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Wolfie Tells All On Hardtalk Interview - Or Does He?

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So-called INDEPENDENT Commission on banking - Martin Wolf Interview

Waffle and smokescreens - they are not going to rein in the bankers/City!

http://www.bbc.co.uk/iplayer/episode/b010pxkk/HARDtalk_Martin_Wolf_Independent_Commission_on_Banking/

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Getting rid of fractional reserve, and/or debt/money mechanisms...would it actually make us better off?

Capitalism is a terrible system...but the alternatives are worse

Democracy is a terrible system...but the alternatives are worse

What countries actually have another banking and money system? Any? If not, why not?

All i know is i keep getting told im a slave by the likes of David Icke or Alex Jones, and yet have a comfortable existence, purely by virtue of being born in the right place have a better quality of life than 90% of the world population, and get to consume a lot of oil and other resources.

Maybe im happy to be a slave.

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Reasonably profound I think.

Same as "you need to know you have a problem before you can confront/solve it".

Or in order to solve the financial crsis, you need to understand what caused it (clearly Gordon does not which is why it is a joke when he has just been put in charge of the Chair of a committee to look at solutions at the IMF).

In my view, the reason why people can't agree what caused the crisis - greedy bankers, profligate politicians buying votes, trade imbalances, reckless and excessive lending, property bubble...take your pick is because the whole thing is circuitous.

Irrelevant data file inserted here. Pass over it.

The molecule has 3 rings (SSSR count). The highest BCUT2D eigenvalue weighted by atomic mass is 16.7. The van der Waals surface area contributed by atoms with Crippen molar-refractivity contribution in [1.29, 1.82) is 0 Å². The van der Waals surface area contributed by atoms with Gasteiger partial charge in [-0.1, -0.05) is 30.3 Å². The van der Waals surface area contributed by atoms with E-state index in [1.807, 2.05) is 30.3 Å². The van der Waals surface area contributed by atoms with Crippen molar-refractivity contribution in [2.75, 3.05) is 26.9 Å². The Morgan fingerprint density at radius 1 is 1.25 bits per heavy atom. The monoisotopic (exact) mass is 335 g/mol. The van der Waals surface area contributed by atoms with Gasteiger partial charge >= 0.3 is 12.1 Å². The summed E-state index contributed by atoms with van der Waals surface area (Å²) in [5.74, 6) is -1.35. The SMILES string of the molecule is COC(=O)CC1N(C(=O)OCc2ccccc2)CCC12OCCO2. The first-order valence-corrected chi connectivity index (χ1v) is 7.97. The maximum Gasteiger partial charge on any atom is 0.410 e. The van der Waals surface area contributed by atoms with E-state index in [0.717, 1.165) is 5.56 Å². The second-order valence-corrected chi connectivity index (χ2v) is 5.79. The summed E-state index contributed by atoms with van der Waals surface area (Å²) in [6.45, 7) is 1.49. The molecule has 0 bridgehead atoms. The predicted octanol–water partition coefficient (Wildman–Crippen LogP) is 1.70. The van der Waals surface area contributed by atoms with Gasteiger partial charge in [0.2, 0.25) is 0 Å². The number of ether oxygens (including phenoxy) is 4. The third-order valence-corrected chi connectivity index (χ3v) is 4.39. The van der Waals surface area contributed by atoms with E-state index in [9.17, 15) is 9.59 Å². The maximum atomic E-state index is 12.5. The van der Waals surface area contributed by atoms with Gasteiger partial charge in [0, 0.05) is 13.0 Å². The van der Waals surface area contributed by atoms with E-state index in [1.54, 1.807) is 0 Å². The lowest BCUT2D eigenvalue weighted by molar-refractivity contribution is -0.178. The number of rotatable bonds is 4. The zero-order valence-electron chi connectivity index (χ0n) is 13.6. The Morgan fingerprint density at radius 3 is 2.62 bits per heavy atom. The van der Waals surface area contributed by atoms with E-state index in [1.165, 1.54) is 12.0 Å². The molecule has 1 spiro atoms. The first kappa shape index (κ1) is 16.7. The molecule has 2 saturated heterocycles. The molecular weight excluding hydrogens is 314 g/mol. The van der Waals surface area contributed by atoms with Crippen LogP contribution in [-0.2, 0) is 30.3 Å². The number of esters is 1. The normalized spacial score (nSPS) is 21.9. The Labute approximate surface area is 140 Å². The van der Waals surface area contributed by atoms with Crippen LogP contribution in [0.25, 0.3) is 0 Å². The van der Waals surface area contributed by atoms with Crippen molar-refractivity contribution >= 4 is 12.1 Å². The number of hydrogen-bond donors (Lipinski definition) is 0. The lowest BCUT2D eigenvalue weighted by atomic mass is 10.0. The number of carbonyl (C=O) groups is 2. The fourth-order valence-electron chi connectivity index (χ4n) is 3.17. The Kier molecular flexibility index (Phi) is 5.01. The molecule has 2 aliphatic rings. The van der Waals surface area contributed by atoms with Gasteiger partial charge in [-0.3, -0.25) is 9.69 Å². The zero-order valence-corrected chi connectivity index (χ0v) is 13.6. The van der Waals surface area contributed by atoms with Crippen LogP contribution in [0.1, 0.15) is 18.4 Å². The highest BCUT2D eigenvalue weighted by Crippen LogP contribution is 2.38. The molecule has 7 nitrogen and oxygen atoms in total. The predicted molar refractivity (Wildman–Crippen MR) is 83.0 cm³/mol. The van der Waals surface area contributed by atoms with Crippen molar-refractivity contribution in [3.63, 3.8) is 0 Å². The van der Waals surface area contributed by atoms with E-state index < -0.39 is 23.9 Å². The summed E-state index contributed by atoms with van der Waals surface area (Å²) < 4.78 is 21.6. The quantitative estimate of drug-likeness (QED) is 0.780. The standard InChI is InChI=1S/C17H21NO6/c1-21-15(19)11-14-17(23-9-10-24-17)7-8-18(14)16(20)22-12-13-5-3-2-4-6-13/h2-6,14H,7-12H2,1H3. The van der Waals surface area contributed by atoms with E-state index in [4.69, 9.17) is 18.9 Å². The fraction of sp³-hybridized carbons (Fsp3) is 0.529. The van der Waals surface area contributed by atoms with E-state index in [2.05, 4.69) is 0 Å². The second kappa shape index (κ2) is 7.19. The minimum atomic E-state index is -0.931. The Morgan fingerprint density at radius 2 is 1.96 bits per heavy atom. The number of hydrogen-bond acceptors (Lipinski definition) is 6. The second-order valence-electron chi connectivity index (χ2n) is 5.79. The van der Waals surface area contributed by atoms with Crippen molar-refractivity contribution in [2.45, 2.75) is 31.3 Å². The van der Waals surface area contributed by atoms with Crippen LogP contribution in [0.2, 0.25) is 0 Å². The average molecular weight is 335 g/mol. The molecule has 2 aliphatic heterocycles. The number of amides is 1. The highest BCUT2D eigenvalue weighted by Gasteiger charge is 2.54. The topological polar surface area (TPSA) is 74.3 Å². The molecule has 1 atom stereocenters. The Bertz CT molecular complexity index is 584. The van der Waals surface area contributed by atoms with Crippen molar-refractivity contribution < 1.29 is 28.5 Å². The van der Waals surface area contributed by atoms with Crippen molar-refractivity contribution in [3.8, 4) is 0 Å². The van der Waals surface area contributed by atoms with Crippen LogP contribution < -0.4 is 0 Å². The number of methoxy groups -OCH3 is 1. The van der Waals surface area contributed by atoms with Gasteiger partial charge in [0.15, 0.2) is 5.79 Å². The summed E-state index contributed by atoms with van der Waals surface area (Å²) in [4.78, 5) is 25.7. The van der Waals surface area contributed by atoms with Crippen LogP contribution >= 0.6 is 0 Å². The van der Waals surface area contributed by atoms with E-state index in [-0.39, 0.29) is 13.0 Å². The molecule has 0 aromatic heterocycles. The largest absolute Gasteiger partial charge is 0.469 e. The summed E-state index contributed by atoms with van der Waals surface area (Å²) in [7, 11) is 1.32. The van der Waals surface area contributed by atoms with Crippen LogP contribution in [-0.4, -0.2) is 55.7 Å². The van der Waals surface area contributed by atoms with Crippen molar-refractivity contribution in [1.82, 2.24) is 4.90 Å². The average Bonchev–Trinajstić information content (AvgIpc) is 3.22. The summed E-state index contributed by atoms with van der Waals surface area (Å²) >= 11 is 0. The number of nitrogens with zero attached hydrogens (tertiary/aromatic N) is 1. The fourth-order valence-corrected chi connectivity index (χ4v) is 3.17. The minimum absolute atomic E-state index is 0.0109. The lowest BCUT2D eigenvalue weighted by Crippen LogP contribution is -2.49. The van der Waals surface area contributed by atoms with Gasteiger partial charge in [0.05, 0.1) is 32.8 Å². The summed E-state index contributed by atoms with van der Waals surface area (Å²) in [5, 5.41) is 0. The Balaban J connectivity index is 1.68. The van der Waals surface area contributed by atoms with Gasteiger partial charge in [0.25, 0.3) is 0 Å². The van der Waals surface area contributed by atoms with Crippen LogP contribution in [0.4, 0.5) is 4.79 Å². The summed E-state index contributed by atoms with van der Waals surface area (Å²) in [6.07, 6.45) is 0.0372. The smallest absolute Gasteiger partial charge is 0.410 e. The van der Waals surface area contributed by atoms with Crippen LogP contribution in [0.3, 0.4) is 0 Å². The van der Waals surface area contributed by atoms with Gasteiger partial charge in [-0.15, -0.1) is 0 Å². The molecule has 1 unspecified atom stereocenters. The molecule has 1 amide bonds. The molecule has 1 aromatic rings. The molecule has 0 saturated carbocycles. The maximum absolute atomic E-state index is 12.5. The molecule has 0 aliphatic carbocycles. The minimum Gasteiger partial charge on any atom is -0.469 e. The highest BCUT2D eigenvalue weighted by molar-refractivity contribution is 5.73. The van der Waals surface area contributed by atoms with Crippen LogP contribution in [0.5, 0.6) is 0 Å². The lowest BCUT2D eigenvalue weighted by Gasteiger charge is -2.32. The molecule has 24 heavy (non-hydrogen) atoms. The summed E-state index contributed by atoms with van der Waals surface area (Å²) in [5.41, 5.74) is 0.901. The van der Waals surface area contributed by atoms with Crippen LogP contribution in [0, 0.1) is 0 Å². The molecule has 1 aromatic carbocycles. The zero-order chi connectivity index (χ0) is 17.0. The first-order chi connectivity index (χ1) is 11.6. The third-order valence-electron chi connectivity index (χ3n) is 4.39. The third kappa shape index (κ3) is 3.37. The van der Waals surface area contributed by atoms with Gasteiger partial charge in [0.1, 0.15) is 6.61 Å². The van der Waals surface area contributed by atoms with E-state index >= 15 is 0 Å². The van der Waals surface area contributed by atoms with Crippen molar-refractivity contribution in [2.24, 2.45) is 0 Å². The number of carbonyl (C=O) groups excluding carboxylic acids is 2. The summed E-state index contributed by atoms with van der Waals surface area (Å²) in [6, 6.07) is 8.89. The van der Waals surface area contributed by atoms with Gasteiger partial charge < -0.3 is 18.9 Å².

What Wolf and his committee have proposed with relation to one part of that circle, namely the separation of domestic retail and international investment banks (both in terms of default/government guarantees and actually stopping the investment banks from using retail deposits) is that it should cause a break in that circle.

So overseas investors recycling their trade surpluses into our housing market via mortgage backed bonds no longer have the same guarantees as for domestic deposits. The rates on mortgages and domestic deposits should, in theory, rise over time and asset prices adjust accordingly.

I'm not saying it will work but it is interesting - but the main issue at the end of the day, will the government in the face of a crisis blink as they did before and bail out international investors as they did last time? And are they happier with marginally higher rates and even more constrained lending right now? Lots of lobbying now.

Good post and I very much agree with the circuitous point.

I think other action could/should be taken in other areas too, but within Wolf's remit, he seems to be getting it about right. It's interesting to hear that he is talking about more extreme solutions too (IMO, this could be like Limited Purpose Banking as in my sig), but I can see why it is better not to leap too far in one go.

As much flack as the likes of King and Wolf get, I'm very pleased that we have both of them sharing their views frankly.

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John Kay and Martin Wolf have been vocal supporters of limited purpose banking. John Kay was a director of HBOS and is a columnist at the FT also.

He said he could date the start of the trouble when the Treasury Department was made a profit centre (rather than one that simply helped manage the banks' risks).